Date of Award


Degree Type


Degree Name

Doctor of Philosophy



Major Professor

Alexei P. Sokolov

Committee Members

Jimmy W. Mays, Charles S. Feigerle, Jaan Mannik


Membrane separation is highlighted as one of the most promising approaches to mitigate the excessive CO2 [carbon dioxide] emission, due to its significant reduction of energy cost compared with many conventional separation techniques. Unfortunately, the separation performance of current membranes does not meet the practical CO2/N2 [nitrogen] separation requirements. And due to the huge volume of industrial flue gas, membranes with exceptionally high permeability are needed for practical reasons.

Currently, the separation mechanism of most polymeric membranes is based on size-sieving. However, this method is not sufficient for CO2/N2 separations due to the similar kinetic diameters of CO2 (3.30 Å [angstrom]) and N2 (3.64 Å). Thus, developing a new method based on a non-size sieving mechanism could offer a solution to the improvement of CO2/N2 separation efficiency.

In this dissertation, (bicycloheptenyl) ethyl terminated polydimethylsiloxane (PDMSPNB) membranes were firstly studied. The developed polymer membranes show higher permeability and better selectivity than those of conventional PDMS [polydimethylsiloxane] membrane. The achieved performance (CO2 [CO2 permeability] 6800 Barrer and α[CO2/N2] [CO2/N2 selectivity] 14) is very promising for practical applications. The key to achieving this high performance is the use of an in-situ cross-linking method of the difunctional PDMS macromonomers, which provides lightly crosslinked membranes. By combining positron annihilation lifetime spectroscopy, broadband dielectric spectroscopy and gas sorption measurements, we have elucidated the key parameters for achieving their excellent performance.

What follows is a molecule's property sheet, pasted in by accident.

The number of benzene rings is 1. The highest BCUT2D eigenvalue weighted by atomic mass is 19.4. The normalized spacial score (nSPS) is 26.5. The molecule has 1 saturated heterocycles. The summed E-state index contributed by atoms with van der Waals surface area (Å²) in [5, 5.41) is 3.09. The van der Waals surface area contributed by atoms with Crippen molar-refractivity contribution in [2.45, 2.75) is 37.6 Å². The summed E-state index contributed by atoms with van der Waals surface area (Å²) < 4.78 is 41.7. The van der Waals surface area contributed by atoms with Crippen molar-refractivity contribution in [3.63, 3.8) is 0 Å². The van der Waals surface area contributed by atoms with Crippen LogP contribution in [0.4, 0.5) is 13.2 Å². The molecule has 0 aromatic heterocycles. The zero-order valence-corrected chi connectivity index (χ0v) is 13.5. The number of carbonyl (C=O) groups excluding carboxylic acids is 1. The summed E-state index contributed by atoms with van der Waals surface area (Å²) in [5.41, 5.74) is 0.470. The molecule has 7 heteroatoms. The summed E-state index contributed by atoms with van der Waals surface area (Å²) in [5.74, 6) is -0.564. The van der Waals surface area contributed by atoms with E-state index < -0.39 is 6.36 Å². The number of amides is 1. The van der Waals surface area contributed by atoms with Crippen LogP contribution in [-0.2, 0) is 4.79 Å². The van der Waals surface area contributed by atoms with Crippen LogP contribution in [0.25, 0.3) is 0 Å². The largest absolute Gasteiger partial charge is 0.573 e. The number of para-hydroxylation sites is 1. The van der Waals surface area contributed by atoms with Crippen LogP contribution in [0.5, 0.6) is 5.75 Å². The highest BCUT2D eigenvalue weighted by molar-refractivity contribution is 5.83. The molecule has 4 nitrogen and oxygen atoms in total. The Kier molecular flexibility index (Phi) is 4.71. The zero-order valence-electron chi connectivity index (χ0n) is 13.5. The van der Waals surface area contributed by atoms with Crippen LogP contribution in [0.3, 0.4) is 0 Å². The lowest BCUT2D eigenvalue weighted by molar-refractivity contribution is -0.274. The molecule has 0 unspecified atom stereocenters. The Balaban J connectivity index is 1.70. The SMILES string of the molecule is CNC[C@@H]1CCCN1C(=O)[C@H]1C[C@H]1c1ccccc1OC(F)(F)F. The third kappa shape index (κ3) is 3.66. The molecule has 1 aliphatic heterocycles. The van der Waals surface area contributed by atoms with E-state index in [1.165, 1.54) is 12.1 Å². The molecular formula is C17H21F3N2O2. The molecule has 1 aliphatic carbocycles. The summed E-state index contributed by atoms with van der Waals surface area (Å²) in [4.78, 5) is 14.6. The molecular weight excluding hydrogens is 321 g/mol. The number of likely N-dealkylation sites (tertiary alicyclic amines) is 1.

In the following work, two CO2-philic groups, amidoxime (AO) and polyethylene oxide (PEO), were successfully incorporated into the rubbery PDMS and glassy poly(1- trimethylsilyl-1-propyne) (PTMSP) systems. By the careful tuning of functional group composition, the membranes showed controlled CO2/N2 solubility selectivity. The combination of CO2-philic groups and highly permeable polymer matrix showed one of the highest CO2/N2 separation performance among all polymeric membranes. The overall gas separation performance (PCO2 6800 Barrer and α[CO2/N2] 19 for AO-PDMSPNB; PCO2 3400 Barrer and α[CO2/N2] 19 for PEO-PDMSPNB; PCO2 6000 Barrer and α[CO2/N2] 17 for AO-PTMSP) of the highest performing membranes have exceeded/achieved the Robeson upper bound line. These studies provide a roadmap to enhancing gas separation performance in rubbery and glassy polymers by tuning gas solubility selectivity.

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